At this week’s HBS-MIT User and Open Innovation workshop, this afternoon I’m presenting my own work on open innovation networks (Room Hawkes 102, 2pm!).
With about 80 papers, it’s not possible for everyone to present their paper to the entire conference; instead, they are split across 11 tracks. To maximize the knowledge flow, organizers have used an interesting format: each presenter gets 5 minutes to sell his/her talk to the entire plenary, so that people can decide which of four parallel sessions to attend in the afternoon.
80% of my slides this morning are summarizing my afternoon talk, but after hearing Monday’s sessions, I decided to add a slide to add plug for open innovation (which has been conspicuously absent in name and theory here).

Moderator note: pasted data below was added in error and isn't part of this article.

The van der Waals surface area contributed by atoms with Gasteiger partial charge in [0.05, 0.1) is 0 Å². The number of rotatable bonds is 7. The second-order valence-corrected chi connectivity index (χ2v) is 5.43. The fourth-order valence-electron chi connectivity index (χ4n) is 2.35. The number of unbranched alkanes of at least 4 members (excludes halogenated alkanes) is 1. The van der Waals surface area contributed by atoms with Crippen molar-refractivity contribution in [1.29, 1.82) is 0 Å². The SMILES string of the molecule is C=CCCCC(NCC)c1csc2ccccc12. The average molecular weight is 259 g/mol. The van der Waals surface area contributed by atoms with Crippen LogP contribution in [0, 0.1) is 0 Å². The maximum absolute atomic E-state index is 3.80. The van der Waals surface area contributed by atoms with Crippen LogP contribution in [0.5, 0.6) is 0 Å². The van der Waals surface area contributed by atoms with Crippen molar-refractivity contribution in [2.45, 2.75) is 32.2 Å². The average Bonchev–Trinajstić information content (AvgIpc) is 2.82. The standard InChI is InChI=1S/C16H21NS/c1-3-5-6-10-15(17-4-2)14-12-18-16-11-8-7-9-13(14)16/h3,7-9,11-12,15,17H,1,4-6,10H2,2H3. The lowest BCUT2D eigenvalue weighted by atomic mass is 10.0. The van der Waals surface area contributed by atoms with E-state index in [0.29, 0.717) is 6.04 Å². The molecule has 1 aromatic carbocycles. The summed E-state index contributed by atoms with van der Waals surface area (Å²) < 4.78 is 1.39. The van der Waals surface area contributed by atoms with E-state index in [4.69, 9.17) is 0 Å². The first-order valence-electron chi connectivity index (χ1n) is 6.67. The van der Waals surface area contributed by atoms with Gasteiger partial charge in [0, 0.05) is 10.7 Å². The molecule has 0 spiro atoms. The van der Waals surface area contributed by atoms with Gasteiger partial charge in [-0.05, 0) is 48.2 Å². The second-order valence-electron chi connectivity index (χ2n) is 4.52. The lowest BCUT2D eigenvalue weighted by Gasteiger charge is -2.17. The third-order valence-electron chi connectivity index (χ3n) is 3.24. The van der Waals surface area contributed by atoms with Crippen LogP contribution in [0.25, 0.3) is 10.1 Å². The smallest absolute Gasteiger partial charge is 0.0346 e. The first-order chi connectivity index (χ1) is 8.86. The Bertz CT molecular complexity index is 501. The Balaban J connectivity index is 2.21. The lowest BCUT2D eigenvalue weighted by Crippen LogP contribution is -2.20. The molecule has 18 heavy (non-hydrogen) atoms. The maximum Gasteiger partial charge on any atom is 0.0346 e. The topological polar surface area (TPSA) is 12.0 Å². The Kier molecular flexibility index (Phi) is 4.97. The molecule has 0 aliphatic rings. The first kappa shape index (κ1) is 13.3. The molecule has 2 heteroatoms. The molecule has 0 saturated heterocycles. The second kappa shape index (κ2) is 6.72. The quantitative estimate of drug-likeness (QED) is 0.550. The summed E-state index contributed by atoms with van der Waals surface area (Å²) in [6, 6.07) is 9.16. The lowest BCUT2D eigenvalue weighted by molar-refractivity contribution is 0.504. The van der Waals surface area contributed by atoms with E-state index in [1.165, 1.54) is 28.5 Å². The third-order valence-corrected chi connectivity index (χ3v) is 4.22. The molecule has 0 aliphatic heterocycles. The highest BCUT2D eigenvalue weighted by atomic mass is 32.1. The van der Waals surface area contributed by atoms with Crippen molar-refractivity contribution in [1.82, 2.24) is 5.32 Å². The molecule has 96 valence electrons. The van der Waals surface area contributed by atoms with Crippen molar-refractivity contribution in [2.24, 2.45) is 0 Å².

In particular, my new slide showed the table drawn from my EURAM talk last year comparing cumulative, open and user innovation. The comparison of these three models of cooperative innovation will be the focus of my talk next Monday at the Academy in Anaheim, during the user (and open) innovation symposium organized by Marcel Bogers of EPFL.
I felt a little awkward making such a blatant plug, but (I claim) my motives were pure. My hope was that the user innovation attendees would use the terms in commensurable fashion, and perhaps take an interest in the growing body of research on open innovation.